t THE SANTA FE SERIES is a journey through the American Southwest in graphics, photos, music and text - mainly concerning trains, Native Americans, cultural fragments of all sorts, reflections on what was and is now, and some biographical stuff for perspective. It's posted here because I love the Southwest, and feel a wake of some kind is overdue. .
This is 12-string guitar master Billy Strange, playing this classic written by Johnny Mercer and Harry Warren. It won the Academy Award for best song in a picture in 1946, the movie being The Harvey Girls. It's on Billy's '98 CD on the GNP Crescendo label, titled Railroad Man - The Songs and Sounds Of The Steam Era. (2:41)
Harry Connick, Jr. included this on his "25" CD on the Columbia label, that came out in '97 - when he turned 25! This is a slowed down (read: laid-back) offering compared to Judy Garland's semi-frantic version from the film, or even the slowtrain take (yawn) from that master of mellow - Bing Crosby. (8:06)
This is a traditional "Yei" chant, as is still performed all over the Navajo country, performed here by the Navajo Centennial Dance Team. It's from their Traditional Navajo Songs CD, released in '98 on the Canyon Records label. (3:20)
Manuel Guerro, from the Alamo Navajo Indian Reservation, sings and drums on this "social dance" song, which comes from his CD Passing the Traditional Songs, released in 2002 on his own label. (1:33)
d From Wikipedia
In the sand painting of southwestern Native Americans (the most famous of which are the Navajo), the Medicine Man (or Hata?ii) paints loosely upon the ground of a Hogan, where the ceremony takes place, or on a buckskin or cloth tarpaulin, by letting the colored sands flow through his fingers with control and skill. There at least 600 to 1000 different sand paintings that are recognized among the Navajos. They are not viewed as static objects, but as living things that should be treated with great respect. There may be more than thirty different sand paintings associated with one ceremony alone.
The colors for the painting are usually made with naturally colored sand, crushed gypsum (white), yellow ochre, red sandstone, charcoal, and a mixture of charcoal and gypsum (blue). Brown can be made by mixing red and black; red and white make pink. Other coloring agents include corn meal, flower pollen, or powdered roots and bark.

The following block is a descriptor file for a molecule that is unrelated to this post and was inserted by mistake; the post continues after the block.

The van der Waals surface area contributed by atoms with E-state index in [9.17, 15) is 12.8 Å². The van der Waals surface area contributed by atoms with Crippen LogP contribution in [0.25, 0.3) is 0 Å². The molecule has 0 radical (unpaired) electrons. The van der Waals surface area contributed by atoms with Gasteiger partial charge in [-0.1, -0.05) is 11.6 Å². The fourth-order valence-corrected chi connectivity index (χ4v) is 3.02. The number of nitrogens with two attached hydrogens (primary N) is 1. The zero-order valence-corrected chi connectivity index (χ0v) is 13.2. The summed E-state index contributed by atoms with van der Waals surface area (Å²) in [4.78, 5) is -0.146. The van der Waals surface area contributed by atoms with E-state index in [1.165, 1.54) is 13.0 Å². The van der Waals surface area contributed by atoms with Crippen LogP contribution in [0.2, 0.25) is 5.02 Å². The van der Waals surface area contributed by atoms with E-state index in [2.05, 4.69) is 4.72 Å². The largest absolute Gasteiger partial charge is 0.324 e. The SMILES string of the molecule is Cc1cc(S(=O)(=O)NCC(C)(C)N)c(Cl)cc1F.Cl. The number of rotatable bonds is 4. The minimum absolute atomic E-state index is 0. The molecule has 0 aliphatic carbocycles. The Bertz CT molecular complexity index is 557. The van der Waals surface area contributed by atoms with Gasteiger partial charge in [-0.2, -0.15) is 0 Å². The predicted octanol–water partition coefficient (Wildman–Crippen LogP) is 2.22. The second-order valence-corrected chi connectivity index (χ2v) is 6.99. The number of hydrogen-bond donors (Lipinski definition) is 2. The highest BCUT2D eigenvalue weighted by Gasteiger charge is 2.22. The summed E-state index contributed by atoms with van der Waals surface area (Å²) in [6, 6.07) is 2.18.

The paintings are for healing purposes only. Many of them contain images of yeibicheii, or the Holy People. While creating the painting, the medicine man will chant, asking the yeibicheii to come into the painting and help heal the patient.
When the medicine man finishes painting, he checks its accuracy. The order and symmetry of the painting symbolize the harmony that the patient wishes to reestablish in his or her life. However accurate the sand painting is will determine how effective it will be as a sacred tool. The patient will then be asked to sit on the sand painting, and the medicine man will then proceed with the healing chant. The sand painting acts like a portal for spirits to come and go, and also attracts them. Sitting on the sand painting helps the patient absorb some of their power, while in turn the Holy People will absorb the illness and take it away. Afterwards, the sand painting has done its duty, and is then considered to be toxic, since the illness is absorbed into it. That is the reason they must be disposed of afterwards. Because of the sacred nature of the ceremonies, the sand paintings are begun, finished, used, and destroyed within a twelve hour period. t
John Stewart, who passed away just a few months ago, performs here. After "filling-in" for a few years with The Kingston Trio, Stewart launched a long solo career that, while not hugely successful in terms of overall sales, nonetheless produced a lot of memorable songs, many that have an "Americana" theme running through them - good stuff. This is off his Punch the Big Guy CD, released in '86 on the Shanachie Entertainment Corp. label. (5:14)